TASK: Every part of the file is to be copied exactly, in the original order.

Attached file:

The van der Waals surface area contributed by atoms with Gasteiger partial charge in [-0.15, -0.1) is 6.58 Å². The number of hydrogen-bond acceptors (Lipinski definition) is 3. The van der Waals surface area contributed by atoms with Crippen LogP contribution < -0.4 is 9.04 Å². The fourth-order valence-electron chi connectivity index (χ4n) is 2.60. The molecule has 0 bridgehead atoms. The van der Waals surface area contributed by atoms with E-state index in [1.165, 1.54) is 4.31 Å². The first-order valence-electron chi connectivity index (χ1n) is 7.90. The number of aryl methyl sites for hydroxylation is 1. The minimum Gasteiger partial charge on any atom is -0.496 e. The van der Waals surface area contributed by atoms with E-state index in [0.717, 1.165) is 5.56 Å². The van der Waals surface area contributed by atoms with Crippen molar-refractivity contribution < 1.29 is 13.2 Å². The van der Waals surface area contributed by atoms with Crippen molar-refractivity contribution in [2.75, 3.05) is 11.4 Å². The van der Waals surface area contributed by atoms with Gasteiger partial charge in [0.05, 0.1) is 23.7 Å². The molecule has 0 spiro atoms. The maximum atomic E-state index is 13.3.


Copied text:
The van der Waals surface area contributed by atoms with Gasteiger partial charge in [-0.15, -0.1) is 6.58 Å². The number of hydrogen-bond acceptors (Lipinski definition) is 3. The van der Waals surface area contributed by atoms with Crippen LogP contribution < -0.4 is 9.04 Å². The fourth-order valence-electron chi connectivity index (χ4n) is 2.60. The molecule has 0 bridgehead atoms. The van der Waals surface area contributed by atoms with E-state index in [1.165, 1.54) is 4.31 Å². The first-order valence-electron chi connectivity index (χ1n) is 7.90. The number of aryl methyl sites for hydroxylation is 1. The minimum Gasteiger partial charge on any atom is -0.496 e. The van der Waals surface area contributed by atoms with E-state index in [0.717, 1.165) is 5.56 Å². The van der Waals surface area contributed by atoms with Crippen molar-refractivity contribution < 1.29 is 13.2 Å². The van der Waals surface area contributed by atoms with Crippen molar-refractivity contribution in [2.75, 3.05) is 11.4 Å². The van der Waals surface area contributed by atoms with Gasteiger partial charge in [0.05, 0.1) is 23.7 Å². The molecule has 0 spiro atoms. The maximum atomic E-state index is 13.3.